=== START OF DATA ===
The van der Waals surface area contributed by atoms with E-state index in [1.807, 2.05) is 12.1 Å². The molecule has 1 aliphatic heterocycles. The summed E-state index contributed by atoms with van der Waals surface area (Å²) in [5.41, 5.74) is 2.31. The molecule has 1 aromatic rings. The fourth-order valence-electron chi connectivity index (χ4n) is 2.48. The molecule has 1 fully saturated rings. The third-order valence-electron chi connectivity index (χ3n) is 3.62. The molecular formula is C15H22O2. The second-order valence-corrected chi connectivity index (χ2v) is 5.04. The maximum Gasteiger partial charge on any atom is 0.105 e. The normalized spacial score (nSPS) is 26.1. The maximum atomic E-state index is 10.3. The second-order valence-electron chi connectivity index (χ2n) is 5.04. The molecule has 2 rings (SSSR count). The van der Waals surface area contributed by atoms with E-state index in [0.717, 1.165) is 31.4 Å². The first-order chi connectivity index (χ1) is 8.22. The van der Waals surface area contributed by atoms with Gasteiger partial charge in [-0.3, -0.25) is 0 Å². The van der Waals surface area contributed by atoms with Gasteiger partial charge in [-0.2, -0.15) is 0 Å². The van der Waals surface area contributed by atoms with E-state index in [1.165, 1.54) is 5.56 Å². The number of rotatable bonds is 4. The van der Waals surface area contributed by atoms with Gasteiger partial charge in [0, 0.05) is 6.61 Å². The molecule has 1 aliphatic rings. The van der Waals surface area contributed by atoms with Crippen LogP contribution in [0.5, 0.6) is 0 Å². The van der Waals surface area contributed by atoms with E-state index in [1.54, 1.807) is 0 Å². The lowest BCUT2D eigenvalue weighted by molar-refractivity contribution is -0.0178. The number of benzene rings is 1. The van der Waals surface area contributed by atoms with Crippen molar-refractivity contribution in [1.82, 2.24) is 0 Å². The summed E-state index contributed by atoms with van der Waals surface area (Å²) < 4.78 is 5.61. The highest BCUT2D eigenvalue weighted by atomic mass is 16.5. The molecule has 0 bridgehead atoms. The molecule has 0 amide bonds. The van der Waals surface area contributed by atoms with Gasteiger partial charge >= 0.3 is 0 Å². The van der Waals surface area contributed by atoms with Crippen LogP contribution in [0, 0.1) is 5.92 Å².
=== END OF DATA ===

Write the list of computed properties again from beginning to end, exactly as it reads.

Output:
The van der Waals surface area contributed by atoms with E-state index in [1.807, 2.05) is 12.1 Å². The molecule has 1 aliphatic heterocycles. The summed E-state index contributed by atoms with van der Waals surface area (Å²) in [5.41, 5.74) is 2.31. The molecule has 1 aromatic rings. The fourth-order valence-electron chi connectivity index (χ4n) is 2.48. The molecule has 1 fully saturated rings. The third-order valence-electron chi connectivity index (χ3n) is 3.62. The molecular formula is C15H22O2. The second-order valence-corrected chi connectivity index (χ2v) is 5.04. The maximum Gasteiger partial charge on any atom is 0.105 e. The normalized spacial score (nSPS) is 26.1. The maximum atomic E-state index is 10.3. The second-order valence-electron chi connectivity index (χ2n) is 5.04. The molecule has 2 rings (SSSR count). The van der Waals surface area contributed by atoms with E-state index in [0.717, 1.165) is 31.4 Å². The first-order chi connectivity index (χ1) is 8.22. The van der Waals surface area contributed by atoms with Gasteiger partial charge in [-0.3, -0.25) is 0 Å². The van der Waals surface area contributed by atoms with Gasteiger partial charge in [-0.2, -0.15) is 0 Å². The van der Waals surface area contributed by atoms with E-state index in [1.165, 1.54) is 5.56 Å². The number of rotatable bonds is 4. The van der Waals surface area contributed by atoms with Gasteiger partial charge in [0, 0.05) is 6.61 Å². The molecule has 1 aliphatic rings. The van der Waals surface area contributed by atoms with Crippen LogP contribution in [0.5, 0.6) is 0 Å². The van der Waals surface area contributed by atoms with E-state index in [1.54, 1.807) is 0 Å². The lowest BCUT2D eigenvalue weighted by molar-refractivity contribution is -0.0178. The number of benzene rings is 1. The van der Waals surface area contributed by atoms with Crippen molar-refractivity contribution in [1.82, 2.24) is 0 Å². The summed E-state index contributed by atoms with van der Waals surface area (Å²) < 4.78 is 5.61. The highest BCUT2D eigenvalue weighted by atomic mass is 16.5. The molecule has 0 bridgehead atoms. The molecule has 0 amide bonds. The van der Waals surface area contributed by atoms with Gasteiger partial charge >= 0.3 is 0 Å². The van der Waals surface area contributed by atoms with Crippen LogP contribution in [0, 0.1) is 5.92 Å².